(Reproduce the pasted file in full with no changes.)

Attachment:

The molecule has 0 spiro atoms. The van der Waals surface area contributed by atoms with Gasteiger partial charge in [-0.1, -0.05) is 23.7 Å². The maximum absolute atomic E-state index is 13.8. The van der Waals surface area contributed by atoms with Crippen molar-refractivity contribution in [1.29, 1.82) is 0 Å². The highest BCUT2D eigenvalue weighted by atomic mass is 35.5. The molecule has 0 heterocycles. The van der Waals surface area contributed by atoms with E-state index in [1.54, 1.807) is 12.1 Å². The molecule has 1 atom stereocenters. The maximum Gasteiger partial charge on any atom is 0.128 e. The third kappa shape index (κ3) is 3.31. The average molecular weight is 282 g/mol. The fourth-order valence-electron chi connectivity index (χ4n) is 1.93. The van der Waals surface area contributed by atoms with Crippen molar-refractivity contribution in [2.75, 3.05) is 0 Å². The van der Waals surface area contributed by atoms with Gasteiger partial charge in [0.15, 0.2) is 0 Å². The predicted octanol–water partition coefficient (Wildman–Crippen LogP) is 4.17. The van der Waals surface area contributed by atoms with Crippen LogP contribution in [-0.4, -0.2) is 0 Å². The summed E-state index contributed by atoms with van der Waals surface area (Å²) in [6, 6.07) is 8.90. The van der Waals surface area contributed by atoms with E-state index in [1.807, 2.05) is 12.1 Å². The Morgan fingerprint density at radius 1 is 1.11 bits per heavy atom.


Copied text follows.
The molecule has 0 spiro atoms. The van der Waals surface area contributed by atoms with Gasteiger partial charge in [-0.1, -0.05) is 23.7 Å². The maximum absolute atomic E-state index is 13.8. The van der Waals surface area contributed by atoms with Crippen molar-refractivity contribution in [1.29, 1.82) is 0 Å². The highest BCUT2D eigenvalue weighted by atomic mass is 35.5. The molecule has 0 heterocycles. The van der Waals surface area contributed by atoms with E-state index in [1.54, 1.807) is 12.1 Å². The molecule has 1 atom stereocenters. The maximum Gasteiger partial charge on any atom is 0.128 e. The third kappa shape index (κ3) is 3.31. The average molecular weight is 282 g/mol. The fourth-order valence-electron chi connectivity index (χ4n) is 1.93. The van der Waals surface area contributed by atoms with Crippen molar-refractivity contribution in [2.75, 3.05) is 0 Å². The van der Waals surface area contributed by atoms with Gasteiger partial charge in [0.15, 0.2) is 0 Å². The predicted octanol–water partition coefficient (Wildman–Crippen LogP) is 4.17. The van der Waals surface area contributed by atoms with Crippen LogP contribution in [-0.4, -0.2) is 0 Å². The summed E-state index contributed by atoms with van der Waals surface area (Å²) in [6, 6.07) is 8.90. The van der Waals surface area contributed by atoms with E-state index in [1.807, 2.05) is 12.1 Å². The Morgan fingerprint density at radius 1 is 1.11 bits per heavy atom.